In Memoriam: Jaakko Hintikka (1929-2015)

Our condolences go out to the surviving family and colleagues of world-renowned Finnish philosopher and logician, Dr. Jaakko Hintikka, who has passed away.

His obituary is linked here, in Finnish.

Having taught at Florida State University, Stanford, the University of Helsinki, and the Academy of Finland, Dr. Hintikka ended his career as a professor emeritus at Boston University.

Over his career, Dr. Hintikka made great contributions to mathematical logic, philosophical logic, the philosophy of mathematics, epistemology, language theory, and the philosophy of science. He is credited as the main architect of game-theoretical semantics and of the interrogative approach to inquiry. Dr. Hintikka is also revered as one of the main architects of distributive normal forms, possible-worlds semantics, tree methods, infinitely deep logics, and the present-day theory of inductive generalization.

To celebrate Dr. Hintikka’s long life and career, we’ve made free a small collection of his articles.

Hintikka

Photo Credit: Australasian Association of Philosophy


Existence and Predication from Aristotle to Frege

Philosophy and Phenomenological Research | Volume 73, Issue 2, September 2006

 

Quine’s ultimate presuppositions

Theoria | Volume 65, Issue 1, April 1999

 

Wittgenstein on being and time

Theoria | Volume 62, Issue 1-2, April 1996

 

The Games of Logic and the Games of Inquiry

Dialectica | Volume 49, Issue 2-4, June 1995

 

On proper (popper?) and improper uses of information in epistemology

Theoria | Volume 59, Issue 1-3, April 1993

 

Overcoming “Overcoming Metaphysics Through Logical Analysis of Language” Through Logical Analysis of Language

Dialectica | Volume 45, Issue 2-3, September 1991

 

Metaphor and the Varieties of Lexical Meaning*

Dialectica | Volume 44, Issue 1-2, June 1990

 

Kant on Existence, Predication, and the Ontological Argument

Dialectica | Volume 35, Issue 1, June 1981

 

Language-Games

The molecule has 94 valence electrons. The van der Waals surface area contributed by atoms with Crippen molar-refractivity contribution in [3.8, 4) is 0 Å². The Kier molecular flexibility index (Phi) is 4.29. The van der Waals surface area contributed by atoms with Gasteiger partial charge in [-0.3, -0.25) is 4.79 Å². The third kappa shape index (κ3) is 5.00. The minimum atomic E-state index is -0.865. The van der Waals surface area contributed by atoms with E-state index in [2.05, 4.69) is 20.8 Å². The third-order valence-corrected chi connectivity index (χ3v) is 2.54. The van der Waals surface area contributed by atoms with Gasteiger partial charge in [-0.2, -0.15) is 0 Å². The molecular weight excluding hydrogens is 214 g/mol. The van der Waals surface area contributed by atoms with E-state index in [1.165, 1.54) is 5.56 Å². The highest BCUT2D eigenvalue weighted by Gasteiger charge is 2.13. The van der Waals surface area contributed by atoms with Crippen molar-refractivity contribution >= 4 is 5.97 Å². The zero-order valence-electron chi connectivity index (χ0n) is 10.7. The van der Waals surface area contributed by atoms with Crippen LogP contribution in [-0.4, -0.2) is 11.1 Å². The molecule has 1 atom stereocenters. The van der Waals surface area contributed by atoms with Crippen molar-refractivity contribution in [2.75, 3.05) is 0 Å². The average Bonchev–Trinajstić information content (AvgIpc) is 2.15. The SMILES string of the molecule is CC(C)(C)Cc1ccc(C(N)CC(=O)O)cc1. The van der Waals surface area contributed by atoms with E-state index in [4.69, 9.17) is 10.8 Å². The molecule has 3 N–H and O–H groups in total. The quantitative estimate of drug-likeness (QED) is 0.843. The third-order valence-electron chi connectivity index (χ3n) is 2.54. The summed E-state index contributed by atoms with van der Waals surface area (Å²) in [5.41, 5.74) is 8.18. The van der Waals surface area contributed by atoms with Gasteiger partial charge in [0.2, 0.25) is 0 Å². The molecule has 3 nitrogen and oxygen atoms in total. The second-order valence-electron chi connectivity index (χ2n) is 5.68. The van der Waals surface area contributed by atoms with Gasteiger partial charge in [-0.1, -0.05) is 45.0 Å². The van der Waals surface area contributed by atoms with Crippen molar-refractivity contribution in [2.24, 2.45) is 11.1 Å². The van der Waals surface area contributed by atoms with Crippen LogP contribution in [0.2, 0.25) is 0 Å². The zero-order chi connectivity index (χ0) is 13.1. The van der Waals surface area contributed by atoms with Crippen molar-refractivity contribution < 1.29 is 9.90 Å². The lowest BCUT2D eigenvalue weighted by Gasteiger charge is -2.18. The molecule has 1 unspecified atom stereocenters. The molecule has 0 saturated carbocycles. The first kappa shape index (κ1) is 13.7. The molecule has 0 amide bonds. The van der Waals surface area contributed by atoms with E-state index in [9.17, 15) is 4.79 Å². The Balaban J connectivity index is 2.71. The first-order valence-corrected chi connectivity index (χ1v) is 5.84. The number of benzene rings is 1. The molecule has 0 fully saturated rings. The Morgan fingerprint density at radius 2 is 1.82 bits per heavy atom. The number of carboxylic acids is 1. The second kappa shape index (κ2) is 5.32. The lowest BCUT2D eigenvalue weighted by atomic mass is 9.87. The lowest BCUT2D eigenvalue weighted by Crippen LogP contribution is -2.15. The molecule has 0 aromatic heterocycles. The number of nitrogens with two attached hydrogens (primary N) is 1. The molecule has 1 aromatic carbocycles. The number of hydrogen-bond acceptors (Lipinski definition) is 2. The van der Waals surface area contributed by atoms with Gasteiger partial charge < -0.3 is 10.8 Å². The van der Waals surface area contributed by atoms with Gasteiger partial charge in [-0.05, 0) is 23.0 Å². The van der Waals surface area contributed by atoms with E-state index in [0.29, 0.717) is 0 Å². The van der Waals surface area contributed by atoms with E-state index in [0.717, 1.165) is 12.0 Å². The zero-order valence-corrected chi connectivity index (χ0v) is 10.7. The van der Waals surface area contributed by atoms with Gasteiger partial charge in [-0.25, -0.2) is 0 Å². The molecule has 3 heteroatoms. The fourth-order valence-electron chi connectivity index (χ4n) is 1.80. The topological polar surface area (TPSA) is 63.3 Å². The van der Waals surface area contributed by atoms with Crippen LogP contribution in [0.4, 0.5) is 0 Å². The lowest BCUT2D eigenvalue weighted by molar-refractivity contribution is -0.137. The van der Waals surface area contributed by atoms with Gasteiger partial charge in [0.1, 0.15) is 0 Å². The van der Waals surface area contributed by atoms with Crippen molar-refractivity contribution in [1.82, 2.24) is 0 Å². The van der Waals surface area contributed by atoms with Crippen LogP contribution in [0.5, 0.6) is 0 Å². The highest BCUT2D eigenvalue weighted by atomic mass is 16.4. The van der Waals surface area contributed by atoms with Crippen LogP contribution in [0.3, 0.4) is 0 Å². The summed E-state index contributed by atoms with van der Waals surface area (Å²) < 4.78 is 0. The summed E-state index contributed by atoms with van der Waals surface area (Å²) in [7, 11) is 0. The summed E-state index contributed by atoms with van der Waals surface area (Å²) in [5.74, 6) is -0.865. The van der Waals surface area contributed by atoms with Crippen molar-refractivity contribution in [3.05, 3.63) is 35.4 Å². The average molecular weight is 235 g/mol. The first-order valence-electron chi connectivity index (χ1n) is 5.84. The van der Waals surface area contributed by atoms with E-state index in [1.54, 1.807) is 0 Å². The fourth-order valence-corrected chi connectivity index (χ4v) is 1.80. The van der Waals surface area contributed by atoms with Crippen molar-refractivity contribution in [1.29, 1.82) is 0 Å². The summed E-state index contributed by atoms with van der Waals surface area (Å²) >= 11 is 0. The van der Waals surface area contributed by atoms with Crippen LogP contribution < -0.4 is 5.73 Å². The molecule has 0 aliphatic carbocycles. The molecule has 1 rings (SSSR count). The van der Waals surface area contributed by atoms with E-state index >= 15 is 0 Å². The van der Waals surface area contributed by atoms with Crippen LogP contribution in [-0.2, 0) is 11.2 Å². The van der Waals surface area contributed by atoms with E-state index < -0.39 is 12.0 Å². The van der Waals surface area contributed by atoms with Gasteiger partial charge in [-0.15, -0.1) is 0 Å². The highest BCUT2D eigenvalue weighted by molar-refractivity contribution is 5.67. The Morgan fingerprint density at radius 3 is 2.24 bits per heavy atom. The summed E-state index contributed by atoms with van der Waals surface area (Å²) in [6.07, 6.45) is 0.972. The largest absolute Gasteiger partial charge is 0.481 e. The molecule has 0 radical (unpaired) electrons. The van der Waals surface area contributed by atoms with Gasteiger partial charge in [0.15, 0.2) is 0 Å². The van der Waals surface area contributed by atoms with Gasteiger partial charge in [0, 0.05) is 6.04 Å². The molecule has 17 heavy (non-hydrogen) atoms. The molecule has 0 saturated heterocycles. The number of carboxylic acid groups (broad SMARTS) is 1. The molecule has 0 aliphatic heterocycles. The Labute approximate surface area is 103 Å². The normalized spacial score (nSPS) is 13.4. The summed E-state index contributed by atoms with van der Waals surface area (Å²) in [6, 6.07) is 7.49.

Dialectica |Volume 31, Issue 3-4, December 1977

 

Partially Ordered Quantifiers vs. Partially Ordered Ideas

Dialectica | Volume 30, Issue 1, March 1976

 

Quine vs. Peirce?

Dialectica | Volume 30, Issue 1, March 1976

 

The Prospects for Convention T

Dialectica | Volume 30, Issue 1, March 1976

 

The Question of?: A Comment on Urs Egli

Dialectica | Volume 30, Issue 1, March 1976

 

Comment on Professor Bergström

Theoria | Volume 41, Issue 1, April 1975

 

Quantifiers vs. Quantification Theory

Dialectica | Volume 27, Issue 3-4, December 1973

 

‘Prima facie’ obligations and iterated modalities

Theoria | Volume 36, Issue 3, December 1970

 

“Knowing oneself” and other problems in epistemic logic

Theoria | Volume 32, Issue 1, April 1966

 

Distributive Normal Forms and Deductive Interpolation

Mathematical Logic Quarterly | Volume 10, Issue 13-17, 1964

 

Modality and Quantification

Theoria | Volume 27, Issue 3, December 1961

 

*Written by Jaakko Hintikka and Gabriel Sandu

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Interview: The Art of Comics: A Philosophical Approach

Aaron Meskin is Senior Lecturer in Philosophy at the University of Leeds. He is the author of numerous journal articles and book chapters on aesthetics and other philosophical subjects. He was the first aesthetics editor for the online journal Philosophy Compass, and he co-edited Aesthetics: A Comprehensive Anthology (Wiley-Blackwell, 2007). He is a former Trustee of the American Society for Aesthetics and is Treasurer of the British Society of Aesthetics.

Roy T Cook is an Associate Professor of Philosophy at the University of Minnesota, a Resident Fellow of the Minnesota Center for Philosophy of Science, and an Associate Fellow of the Northern Institute of Philosophy (Aberdeen). He works in the philosophy of logic, the philosophy of mathematics, and the aesthetics of popular art. He blogs about comics at:  www.pencilpanelpage.wordpress.com

Philosopher’s Eye: Why did you two decide to edit The Art of Comics: A Philosophical Approach?

AM: I thought there was enough good Buywork out there being done on comics that someone could produce a good book on the subject matter. I like to work collaboratively, so when I met Roy it seemed like a good idea to work together. I suppose there’s also a sort of selfish reason–philosophy is about conversation and I wanted more conversation (and more interlocutors) on a topic I care about.

RTC: Aaron was nice enough to ask me – someone with no prior professional experience in aesthetics – to comment on a three-paper session on comics at an aesthetics conference. The volume was conceived over coffee at the same conference, based on the positive response to the papers and resulting discussion.